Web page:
Blazing a Tradition

Interview footage by Jessica Hoffman, Produced by Jesse Hoff JesseHoff.com

Story by Jeremy Smith, Music courtesy of WIll Putman

It takes thousands of pallets, hundreds of volunteer hours and a spark of creativity to build the structures of Starvation Gulch. But it only takes a few hours for it to all go up in flames. Extreme Alaska set up a camera so you could watch every moment of this year's event through the magic of time lapse. Watch time blaze by as the fires burn, the streakers run and the tradition of Starvation Gulch lives on.

Imagine spending an entire day hoisting pallets into the towering shape of a rock or pyramid. And then watching it burn down to ashes just hours later. That may not sound like a memorable experience, but for more than fifty years that's what UAF students have been doing each fall for Starvation Gulch.

blaze1Lifeblood of the bonfire... pallets
Photo by Jessica Hoffman

Cody Rogers, the Assistant Director for Student Activities, said the 2009 registration process resembled a Black Friday sale. "All our spots filled up in 45 minutes. It was pretty much a rush for everybody." Alpha Phi Omega, the UAF Firefighters, the MBS dormitories, various UAF Engineering departments and the Edge Program (also known as "the freshmen") competed in the event.

With a spot secured, the builders needed to discover not only what they were making, but how to find the materials to make it with. The University does not provide any of the groups with the pallets that serve as the bonfire building blocks, however, local businesses will often come to the rescue. "I received about 5 or 6 phone calls from local businesses wanting students to come pick up pallets,” said Rogers. “I just passed the names along to students and it’s first come, first serve."

Even though the crowds seem happy to just warm themselves by the bonfires, there is actually a competition hidden among the flames. There are two categories that are judged once each team's creation is lit on fire: most creative and largest flame.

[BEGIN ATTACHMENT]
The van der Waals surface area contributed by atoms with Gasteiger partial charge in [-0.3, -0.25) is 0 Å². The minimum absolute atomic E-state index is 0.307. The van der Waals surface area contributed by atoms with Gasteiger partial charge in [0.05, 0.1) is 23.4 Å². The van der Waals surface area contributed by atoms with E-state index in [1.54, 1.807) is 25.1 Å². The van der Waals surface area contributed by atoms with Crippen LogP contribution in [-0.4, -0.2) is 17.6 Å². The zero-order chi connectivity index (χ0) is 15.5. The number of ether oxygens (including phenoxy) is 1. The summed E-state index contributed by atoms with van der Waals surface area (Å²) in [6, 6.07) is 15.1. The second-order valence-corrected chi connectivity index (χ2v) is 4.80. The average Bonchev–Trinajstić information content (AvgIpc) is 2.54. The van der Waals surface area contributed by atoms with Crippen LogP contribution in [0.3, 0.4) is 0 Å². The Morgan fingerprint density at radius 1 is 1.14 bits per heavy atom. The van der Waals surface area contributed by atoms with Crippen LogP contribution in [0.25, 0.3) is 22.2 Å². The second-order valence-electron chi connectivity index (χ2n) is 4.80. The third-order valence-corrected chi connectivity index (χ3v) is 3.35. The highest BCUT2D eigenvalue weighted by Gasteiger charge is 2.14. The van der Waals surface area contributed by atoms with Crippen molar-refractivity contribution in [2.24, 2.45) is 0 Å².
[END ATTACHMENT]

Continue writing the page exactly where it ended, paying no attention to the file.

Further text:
blaze2 Fire engine, pre-burn
Photo by Jessica Hoffman

There have been a number of creative structures over the years and it’s exciting for the onlookers to see what will be unveiled. "One year a group had a giant head of Einstein that they made out of paper-mâché. Another year there was a Rubik's cube that was painted... that was pretty awesome," said Rogers. "We'll see what happens this year."

The UAF Firefighters had a winning bonfire creation last year: a fire engine. For 2009 they decided to repeat the structure and even painted it to match the real thing. The Engineers were developing a secret and complicated trebuchet contraption which would ideally add extra height to their bonfire, securing them the largest flame award. The Omega's decided to recreate the UAF Tradition Stone on a much grander scale and the MBS dorms erected a set of towers representing each of the Moore, Bartlett and Skarland dormitories. Then there was the Edge Program.

blaze3Building the blaze
Photo by Jessica Hoffman

Tanner Hauer, the president of Lathrop dorm, explained how the freshmen were attempting to proceed. "First it was a pyramid, then a raised pyramid, then a candle, then the Eiffel tower... now it's a castle I think," Hauer said, gesturing towards the mound of pallets and swarming workers. Freshman Marcus Farqare laughed, and then added, "I think we'll just go with a big pile of wood... keep it simple." After settling on the castle idea, the two agreed that the Big Ass Trophy was their true goal.

The largest flame category is also known by its awe-inspiring moniker, the "Big Ass Trophy". Cody Rogers said that the student groups can't add accelerants, but since the fires are lit with fuel, that might help them get bigger. "But the height of your structure, and its airflow... that will help you get the largest flame."

Traditionally 500-600 people have attended Starvation Gulch activities and this year was no different. Once all of the structures were lit and the shoulder-to-shoulder crowd began moving, it didn't really seem to matter which team would take home the prize. As the pallets and paint caught flame and the onlookers cheered, the monoliths that had testified to each team's ingenuity and stacking skills shot heated orange bursts towards the snowy sky. Each ignition was greeted with a roar from the assembly. Everyone seemed united in simply offering praise to the blaze.